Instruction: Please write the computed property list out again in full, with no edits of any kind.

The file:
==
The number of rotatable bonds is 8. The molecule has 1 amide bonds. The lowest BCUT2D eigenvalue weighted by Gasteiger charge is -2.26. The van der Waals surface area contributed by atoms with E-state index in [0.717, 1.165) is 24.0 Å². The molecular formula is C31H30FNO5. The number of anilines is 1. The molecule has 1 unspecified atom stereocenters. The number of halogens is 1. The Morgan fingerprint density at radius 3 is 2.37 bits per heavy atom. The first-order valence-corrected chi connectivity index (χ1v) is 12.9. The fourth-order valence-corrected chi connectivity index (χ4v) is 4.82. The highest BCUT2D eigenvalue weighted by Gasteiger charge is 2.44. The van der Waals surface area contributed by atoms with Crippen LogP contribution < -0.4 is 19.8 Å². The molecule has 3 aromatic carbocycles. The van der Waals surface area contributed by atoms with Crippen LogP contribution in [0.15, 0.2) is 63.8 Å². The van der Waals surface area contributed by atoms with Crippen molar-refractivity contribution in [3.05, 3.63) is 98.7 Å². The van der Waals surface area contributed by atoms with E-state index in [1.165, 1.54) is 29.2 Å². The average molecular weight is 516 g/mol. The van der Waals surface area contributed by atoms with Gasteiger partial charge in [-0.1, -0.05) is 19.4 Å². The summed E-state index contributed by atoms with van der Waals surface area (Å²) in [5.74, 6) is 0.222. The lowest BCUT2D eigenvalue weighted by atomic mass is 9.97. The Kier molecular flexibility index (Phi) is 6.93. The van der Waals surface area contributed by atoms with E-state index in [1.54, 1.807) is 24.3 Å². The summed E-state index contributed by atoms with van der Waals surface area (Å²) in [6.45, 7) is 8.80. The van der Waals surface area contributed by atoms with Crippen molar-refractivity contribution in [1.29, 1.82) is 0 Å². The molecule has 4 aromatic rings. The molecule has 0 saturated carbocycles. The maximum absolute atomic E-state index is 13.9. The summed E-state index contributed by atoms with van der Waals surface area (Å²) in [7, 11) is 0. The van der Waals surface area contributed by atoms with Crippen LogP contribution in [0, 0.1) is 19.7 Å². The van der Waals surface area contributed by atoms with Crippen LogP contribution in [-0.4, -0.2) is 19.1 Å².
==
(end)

The number of rotatable bonds is 8. The molecule has 1 amide bonds. The lowest BCUT2D eigenvalue weighted by Gasteiger charge is -2.26. The van der Waals surface area contributed by atoms with E-state index in [0.717, 1.165) is 24.0 Å². The molecular formula is C31H30FNO5. The number of anilines is 1. The molecule has 1 unspecified atom stereocenters. The number of halogens is 1. The Morgan fingerprint density at radius 3 is 2.37 bits per heavy atom. The first-order valence-corrected chi connectivity index (χ1v) is 12.9. The fourth-order valence-corrected chi connectivity index (χ4v) is 4.82. The highest BCUT2D eigenvalue weighted by Gasteiger charge is 2.44. The van der Waals surface area contributed by atoms with Crippen LogP contribution < -0.4 is 19.8 Å². The molecule has 3 aromatic carbocycles. The van der Waals surface area contributed by atoms with Crippen LogP contribution in [0.15, 0.2) is 63.8 Å². The van der Waals surface area contributed by atoms with Crippen molar-refractivity contribution in [3.05, 3.63) is 98.7 Å². The van der Waals surface area contributed by atoms with E-state index in [1.165, 1.54) is 29.2 Å². The average molecular weight is 516 g/mol. The van der Waals surface area contributed by atoms with Gasteiger partial charge in [-0.1, -0.05) is 19.4 Å². The summed E-state index contributed by atoms with van der Waals surface area (Å²) in [5.74, 6) is 0.222. The lowest BCUT2D eigenvalue weighted by atomic mass is 9.97. The Kier molecular flexibility index (Phi) is 6.93. The van der Waals surface area contributed by atoms with E-state index in [1.54, 1.807) is 24.3 Å². The summed E-state index contributed by atoms with van der Waals surface area (Å²) in [6.45, 7) is 8.80. The van der Waals surface area contributed by atoms with Crippen molar-refractivity contribution in [1.29, 1.82) is 0 Å². The molecule has 4 aromatic rings. The molecule has 0 saturated carbocycles. The maximum absolute atomic E-state index is 13.9. The summed E-state index contributed by atoms with van der Waals surface area (Å²) in [7, 11) is 0. The van der Waals surface area contributed by atoms with Crippen LogP contribution in [0, 0.1) is 19.7 Å². The van der Waals surface area contributed by atoms with Crippen LogP contribution in [-0.4, -0.2) is 19.1 Å².